King Kaufman's Sports Daily

Who was it who said Reggie Miller had nothing left? Bzzzt! Wrong. Plus: One important word about steroids.

By Salon Staff
Published May 20, 2005 7:00PM (EDT)

Has anyone ever been more wrong about anything than I was about Reggie Miller two days ago?

He's washed up, said I. The Pacers should bring him off the bench so he can try to heat up for short spurts, because that's all he has left. His legs are gone. His jumpshot's gone. Et, as the saying goes, cetera.

Miller scored 27 points Thursday night on 11-of-16 shooting, 4-for-8 from beyond the 3-point line as the Pacers were eliminated by the Pistons, losing Game 6 88-79.

It was a magnificent performance, inspired, emotional, dramatic. With the home crowd showering him with cheers, Miller reached down, as great champions do, and found the energy he needed for that last great performance, the one it didn't look like he was going to deliver again.

It wasn't enough to save the overmatched Pacers' season, but that only added poignancy. So did the fact that it came against Rip Hamilton, the Pistons guard Miller considers the heir to his skills and playing style, 3-pointers excepted. And so did Hamilton's performance, almost identical to Miller's aside from the 3-pointers: 28 points on 10-of-16.

Hamilton even scored a Miller-like 10 points in the decisive fourth quarter, including the dagger, a catch-and-shoot jumper coming off a screen with 53 seconds left that put Detroit ahead by five. The Pacers had been within three because of Miller's last NBA basket, an exclamation-inducing three from straight out.

With the game in the bag for the Pistons, up by eight with 15 seconds left and Hamilton shooting free throws, Pistons coach Larry Brown -- until Thursday the NBA figure I had been most wrong about -- called timeout just so Miller, who had just been taken out of the game, could soak up cheers for a couple of minutes. Even Brown and the Pistons players walked over and applauded.

It wasn't quite "Hub Fans Bid Kid Adieu," but it was something. I still can't stand Reggie Miller and his whiny, flopping routine, and I'm not sorry I'll never see him play again, but it really was something.

You might think I spent Thursday night rooting against Miller, hoping the shots would stop falling so I wouldn't be embarrassed by the colossal wrongness of my column the other day. Nah.

He made three shots early, including a layup off a backdoor cut and a nice little runner in the lane, and I did think for a few minutes that he was just proving my point, that he could still play only in spurts. But when he came back in after a rest in the second quarter and nailed a three, I figured I was licked, and when he buried two more late in the half, I knew it.

Even I could enjoy this. Miller had 17 points at the half on 7-for-9 shooting. I'm fortunate in being incapable of embarrassment, and a magnificent sporting moment is bigger than my little column or my juvenile dislike of any given future Hall of Famer. Besides, it's good for the soul to have your hat handed to you every once in a while.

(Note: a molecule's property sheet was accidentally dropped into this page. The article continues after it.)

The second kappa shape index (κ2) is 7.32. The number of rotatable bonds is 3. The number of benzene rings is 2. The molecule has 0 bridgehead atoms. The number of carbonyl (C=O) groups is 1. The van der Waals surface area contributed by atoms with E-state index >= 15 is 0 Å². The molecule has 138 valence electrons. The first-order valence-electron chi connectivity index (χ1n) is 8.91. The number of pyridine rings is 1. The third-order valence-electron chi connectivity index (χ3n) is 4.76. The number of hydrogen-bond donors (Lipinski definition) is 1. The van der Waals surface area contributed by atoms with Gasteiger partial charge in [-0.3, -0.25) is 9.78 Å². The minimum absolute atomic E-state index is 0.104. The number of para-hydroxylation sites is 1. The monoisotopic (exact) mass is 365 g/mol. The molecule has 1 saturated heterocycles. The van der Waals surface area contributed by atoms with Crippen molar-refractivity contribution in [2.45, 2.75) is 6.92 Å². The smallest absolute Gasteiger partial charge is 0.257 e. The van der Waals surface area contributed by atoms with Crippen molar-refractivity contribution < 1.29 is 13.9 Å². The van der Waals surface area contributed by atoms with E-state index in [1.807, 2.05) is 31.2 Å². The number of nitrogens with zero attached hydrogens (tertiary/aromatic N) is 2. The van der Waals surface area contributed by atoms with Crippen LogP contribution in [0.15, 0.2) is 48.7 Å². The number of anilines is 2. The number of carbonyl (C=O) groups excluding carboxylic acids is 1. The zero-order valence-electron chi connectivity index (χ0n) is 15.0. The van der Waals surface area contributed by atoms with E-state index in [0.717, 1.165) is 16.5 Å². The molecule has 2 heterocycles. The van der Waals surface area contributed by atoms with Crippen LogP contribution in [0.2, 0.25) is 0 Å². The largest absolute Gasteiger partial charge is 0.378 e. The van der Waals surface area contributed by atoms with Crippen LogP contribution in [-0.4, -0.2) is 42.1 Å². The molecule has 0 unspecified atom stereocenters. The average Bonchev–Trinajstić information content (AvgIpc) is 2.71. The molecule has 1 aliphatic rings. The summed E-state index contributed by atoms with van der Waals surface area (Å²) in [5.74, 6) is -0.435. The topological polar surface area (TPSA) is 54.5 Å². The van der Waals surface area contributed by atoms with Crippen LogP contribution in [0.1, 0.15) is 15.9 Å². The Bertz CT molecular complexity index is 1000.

One of the many joys of being a sports fan is picking some guy as an enemy and rooting against him as though he'd shot your dog, for good reason or no reason at all. For more than 20 years, Reggie Miller was such a guy for me.

When I moved from San Francisco to St. Louis, I chose the Memphis Grizzlies over the Pacers as the new entry in the Complicated Calculus of Teams I Root For even though Indianapolis is a little closer than Memphis is. That was partly with an eye toward barbecue prospects on future road trips, but it was largely because of Reggie Miller.

My hat, the one that just got handed to me, is off to him. So long and good luck, Reggie. It's been fun hating your guts.

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Steroid language: Let's be precise [PERMALINK]

We've been talking about steroids a lot around here lately, and with the state of things and Congress in full grandstanding mode I'm sure we'll talk about them a lot more. So let's clear up some confusion that's caused by sloppy use of the language by the media, including your humble typist.

I'm turning over the floor to Dr. Patrick Cunningham, assistant professor of medicine at the University of Chicago, who calls himself "a curmudgeonly medical doctor [who wants] to set the record straight":

"I thought you might be receptive to learning about a (picky?) factual error that I have seen in yours and many other sports columns regarding steroids.

"It is only anabolic steroids that grow muscle. It is quite rare that doctors ever prescribe anabolic steroids. The type of 'steroids' that many of us have been prescribed from doctors have a similar chemical structure, thus are sloppily called steroids, but are not anabolic steroids in any way.

"A more specific term for this group is 'glucocorticoids.' They reduce inflammation, but long-term use actually leads to muscle atrophy, and obesity. Birth-control pills are also technically steroids, by the way.

"So if your doctor gave you anabolic steroids for a sore throat, he should have his license revoked. (Ditto if he gave you birth control pills.)"

Thanks for the clarification, Doc, though I have to defend my own sawbones for prescribing those birth-control pills. I mean, so far so good.

Previous column: Another NBA racism charge

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